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Sunday, October 13, 1991 - Page updated at 12:00 AM

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John Hinterberger's Table

Good Enough Gaspare's -- Doing The Right Thing For The Right Reasons

SOMETIMES IT IS WELL TO step back and note that not every restaurant is exceptional, every entree not a stunning surprise, every good, honest cook not a celebrated chef. Sometimes it is simply reassuring to note that in a world of mediocrities, "good" can be quite good enough.

A reassuring example of that is Gaspare's, 8051 Lake City Way N.E. It is a small Italian restaurant in a quaint triangular building. The dining room manages to look smaller than it actually is, perhaps because of its shape, yet holds 10 tables - most of which are usually filled, especially on weekend nights.

The reasons are simple and obvious. The food is ample, the sauces are fresh, the prices are modest, the wine is good, the bread is superb.

Going there is no special event and requires no more preparation and planning than a ready appetite, an hour or so free, and a $10 bill. In short, Gaspare's, an Italian restaurant run by a hard-working man from the island of Ischia, is like dozens of other neighborhood restaurants in and around the city. And we should all be eternally grateful for them.

They are where we go out to eat when we have neither the inclination nor the means to go out to dine.

The first time I wandered into Gaspare's, the door was open onto a sunny summer afternoon, but the place was closed. Gaspare Trani, who learned his trade while cooking aboard Sitmar cruise liners, was seated at a table near the kitchen with a couple of his friends. When I told him I just wanted to look at a menu, he invited me in, introduced me to a young Italian who had just arrived from Milan, and offered a glass of wine.

A large bowl of spaghetti was plunked in front of the newcomer, who smiled broadly. The immigrant ate fast; we sipped slowly. We finished at about the same time. We shook hands. I said: "Welcome to Seattle, land of instant friends," and left.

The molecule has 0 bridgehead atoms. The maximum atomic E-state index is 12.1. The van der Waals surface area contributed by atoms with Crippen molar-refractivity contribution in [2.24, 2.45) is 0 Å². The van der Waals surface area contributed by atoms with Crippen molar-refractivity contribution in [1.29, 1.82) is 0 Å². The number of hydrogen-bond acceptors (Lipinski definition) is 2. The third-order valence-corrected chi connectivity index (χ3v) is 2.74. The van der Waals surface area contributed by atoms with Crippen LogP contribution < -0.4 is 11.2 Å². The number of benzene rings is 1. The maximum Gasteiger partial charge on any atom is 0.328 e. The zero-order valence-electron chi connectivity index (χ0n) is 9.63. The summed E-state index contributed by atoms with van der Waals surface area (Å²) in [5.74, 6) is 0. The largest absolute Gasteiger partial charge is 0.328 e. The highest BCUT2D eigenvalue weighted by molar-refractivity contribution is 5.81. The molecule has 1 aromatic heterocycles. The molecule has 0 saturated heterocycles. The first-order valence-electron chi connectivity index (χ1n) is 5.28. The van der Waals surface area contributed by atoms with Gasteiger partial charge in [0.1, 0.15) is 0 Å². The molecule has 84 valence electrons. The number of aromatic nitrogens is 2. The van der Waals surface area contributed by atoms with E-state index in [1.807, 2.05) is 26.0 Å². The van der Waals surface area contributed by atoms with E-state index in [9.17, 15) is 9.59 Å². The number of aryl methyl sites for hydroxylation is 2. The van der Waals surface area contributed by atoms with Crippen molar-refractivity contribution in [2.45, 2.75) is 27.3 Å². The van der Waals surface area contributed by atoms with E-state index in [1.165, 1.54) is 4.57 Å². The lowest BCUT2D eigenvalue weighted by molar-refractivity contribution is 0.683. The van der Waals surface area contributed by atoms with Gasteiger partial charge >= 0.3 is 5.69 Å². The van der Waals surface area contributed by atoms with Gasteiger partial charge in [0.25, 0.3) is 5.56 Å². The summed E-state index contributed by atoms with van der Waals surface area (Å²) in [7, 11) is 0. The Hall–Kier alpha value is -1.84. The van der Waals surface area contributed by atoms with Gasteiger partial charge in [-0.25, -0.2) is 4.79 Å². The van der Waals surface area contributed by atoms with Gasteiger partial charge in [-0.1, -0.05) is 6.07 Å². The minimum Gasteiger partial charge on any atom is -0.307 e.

I didn't go back to Gaspare's until weeks later. I ordered a plate of Fettucine Bolognese ($7.95) and a glass of chianti. The menu describes the dish as being sauced with onion, celery, carrots, ground beef and tomato - which sounded about right.

Sauce Bolognese, or ragu, is generally conceded to be the Italian master sauce. It takes many ingredients, long hours of gentle simmering, and when it is done, has a creamy, rich and voluptuously meaty finish. The noted Italian cookbook author and teacher Marcella Hazan insists: "It must cook at the merest simmer for a long, long time. The minimum is 3 1/2 hours; five is better."

About twice a year I make it. Mainly I make it because I have yet to find a perfect bowl of it in Seattle (and Bologna is a long way off).

Alas, I still haven't found it locally. Gaspare's is good, but not great. Essentially his is a ground meat and vegetable melange in a bright, crisp tomato sauce. With a couple of slices of Italian country bread from La Panzanella, it was a pleasant, satisfying supper.

Trani makes his tomato sauces fresh each day. He starts with vine-ripened tomatoes, which he blanches, skins, crushes and simmers with a minimum of assertive seasonings.

Where does he get such tomatoes?

"From Rosella's Produce," he said. "They are always good."

The result is a clean, fruity sauce, but lacking in the heavier overtones of red pepper, garlic, basil and oregano that most of us have come to associate with Southern Italian red sauces.